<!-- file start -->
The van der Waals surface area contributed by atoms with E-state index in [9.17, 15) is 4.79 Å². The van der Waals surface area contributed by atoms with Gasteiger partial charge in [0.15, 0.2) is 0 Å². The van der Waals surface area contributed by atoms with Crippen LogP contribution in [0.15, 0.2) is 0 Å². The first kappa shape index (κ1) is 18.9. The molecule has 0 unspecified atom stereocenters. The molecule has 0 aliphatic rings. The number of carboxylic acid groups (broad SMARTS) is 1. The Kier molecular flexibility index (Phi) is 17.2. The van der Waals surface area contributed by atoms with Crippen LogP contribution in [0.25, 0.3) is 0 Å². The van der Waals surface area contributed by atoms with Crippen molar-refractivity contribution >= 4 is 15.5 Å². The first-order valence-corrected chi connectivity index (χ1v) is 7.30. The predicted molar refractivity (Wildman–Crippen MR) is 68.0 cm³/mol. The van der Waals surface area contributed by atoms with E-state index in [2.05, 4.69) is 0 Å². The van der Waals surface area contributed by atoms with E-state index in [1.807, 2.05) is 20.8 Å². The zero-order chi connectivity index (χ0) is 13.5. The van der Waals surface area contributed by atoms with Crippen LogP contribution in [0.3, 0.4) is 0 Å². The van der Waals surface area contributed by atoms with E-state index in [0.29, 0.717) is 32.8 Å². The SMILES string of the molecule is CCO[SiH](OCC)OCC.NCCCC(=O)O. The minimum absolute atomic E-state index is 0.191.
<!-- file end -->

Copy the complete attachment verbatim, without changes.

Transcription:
The van der Waals surface area contributed by atoms with E-state index in [9.17, 15) is 4.79 Å². The van der Waals surface area contributed by atoms with Gasteiger partial charge in [0.15, 0.2) is 0 Å². The van der Waals surface area contributed by atoms with Crippen LogP contribution in [0.15, 0.2) is 0 Å². The first kappa shape index (κ1) is 18.9. The molecule has 0 unspecified atom stereocenters. The molecule has 0 aliphatic rings. The number of carboxylic acid groups (broad SMARTS) is 1. The Kier molecular flexibility index (Phi) is 17.2. The van der Waals surface area contributed by atoms with Crippen LogP contribution in [0.25, 0.3) is 0 Å². The van der Waals surface area contributed by atoms with Crippen molar-refractivity contribution >= 4 is 15.5 Å². The first-order valence-corrected chi connectivity index (χ1v) is 7.30. The predicted molar refractivity (Wildman–Crippen MR) is 68.0 cm³/mol. The van der Waals surface area contributed by atoms with E-state index in [2.05, 4.69) is 0 Å². The van der Waals surface area contributed by atoms with E-state index in [1.807, 2.05) is 20.8 Å². The zero-order chi connectivity index (χ0) is 13.5. The van der Waals surface area contributed by atoms with Crippen LogP contribution in [0.3, 0.4) is 0 Å². The van der Waals surface area contributed by atoms with E-state index in [0.29, 0.717) is 32.8 Å². The SMILES string of the molecule is CCO[SiH](OCC)OCC.NCCCC(=O)O. The minimum absolute atomic E-state index is 0.191.